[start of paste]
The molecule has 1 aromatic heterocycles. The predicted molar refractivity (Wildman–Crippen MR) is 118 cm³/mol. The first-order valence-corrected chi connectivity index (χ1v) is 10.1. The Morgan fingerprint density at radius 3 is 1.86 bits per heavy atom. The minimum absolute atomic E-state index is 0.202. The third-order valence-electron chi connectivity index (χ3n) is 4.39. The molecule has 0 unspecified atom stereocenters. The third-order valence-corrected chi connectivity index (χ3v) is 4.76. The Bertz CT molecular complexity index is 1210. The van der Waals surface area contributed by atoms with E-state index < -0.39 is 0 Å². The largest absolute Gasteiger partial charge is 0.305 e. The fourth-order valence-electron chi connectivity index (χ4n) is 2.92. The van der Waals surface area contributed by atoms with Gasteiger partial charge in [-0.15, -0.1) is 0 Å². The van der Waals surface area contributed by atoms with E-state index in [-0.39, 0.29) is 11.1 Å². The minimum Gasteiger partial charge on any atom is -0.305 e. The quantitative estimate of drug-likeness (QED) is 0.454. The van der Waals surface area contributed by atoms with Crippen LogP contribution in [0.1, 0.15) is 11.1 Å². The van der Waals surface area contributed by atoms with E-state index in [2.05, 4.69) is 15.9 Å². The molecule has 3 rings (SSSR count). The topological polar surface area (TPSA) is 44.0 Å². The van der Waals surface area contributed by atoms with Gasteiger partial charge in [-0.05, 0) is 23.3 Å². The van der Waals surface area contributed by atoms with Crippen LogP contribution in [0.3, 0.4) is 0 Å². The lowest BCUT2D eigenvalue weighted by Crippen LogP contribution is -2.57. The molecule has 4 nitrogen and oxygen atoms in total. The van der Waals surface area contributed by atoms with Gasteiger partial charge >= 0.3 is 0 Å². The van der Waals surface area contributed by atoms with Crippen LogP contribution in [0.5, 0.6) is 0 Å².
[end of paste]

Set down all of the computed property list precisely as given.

The molecule has 1 aromatic heterocycles. The predicted molar refractivity (Wildman–Crippen MR) is 118 cm³/mol. The first-order valence-corrected chi connectivity index (χ1v) is 10.1. The Morgan fingerprint density at radius 3 is 1.86 bits per heavy atom. The minimum absolute atomic E-state index is 0.202. The third-order valence-electron chi connectivity index (χ3n) is 4.39. The molecule has 0 unspecified atom stereocenters. The third-order valence-corrected chi connectivity index (χ3v) is 4.76. The Bertz CT molecular complexity index is 1210. The van der Waals surface area contributed by atoms with E-state index < -0.39 is 0 Å². The largest absolute Gasteiger partial charge is 0.305 e. The fourth-order valence-electron chi connectivity index (χ4n) is 2.92. The van der Waals surface area contributed by atoms with Gasteiger partial charge in [-0.15, -0.1) is 0 Å². The van der Waals surface area contributed by atoms with E-state index in [-0.39, 0.29) is 11.1 Å². The minimum Gasteiger partial charge on any atom is -0.305 e. The quantitative estimate of drug-likeness (QED) is 0.454. The van der Waals surface area contributed by atoms with Crippen LogP contribution in [0.1, 0.15) is 11.1 Å². The van der Waals surface area contributed by atoms with E-state index in [2.05, 4.69) is 15.9 Å². The molecule has 3 rings (SSSR count). The topological polar surface area (TPSA) is 44.0 Å². The van der Waals surface area contributed by atoms with Gasteiger partial charge in [-0.05, 0) is 23.3 Å². The van der Waals surface area contributed by atoms with Crippen LogP contribution in [0.3, 0.4) is 0 Å². The lowest BCUT2D eigenvalue weighted by Crippen LogP contribution is -2.57. The molecule has 4 nitrogen and oxygen atoms in total. The van der Waals surface area contributed by atoms with Gasteiger partial charge >= 0.3 is 0 Å². The van der Waals surface area contributed by atoms with Crippen LogP contribution in [0.5, 0.6) is 0 Å².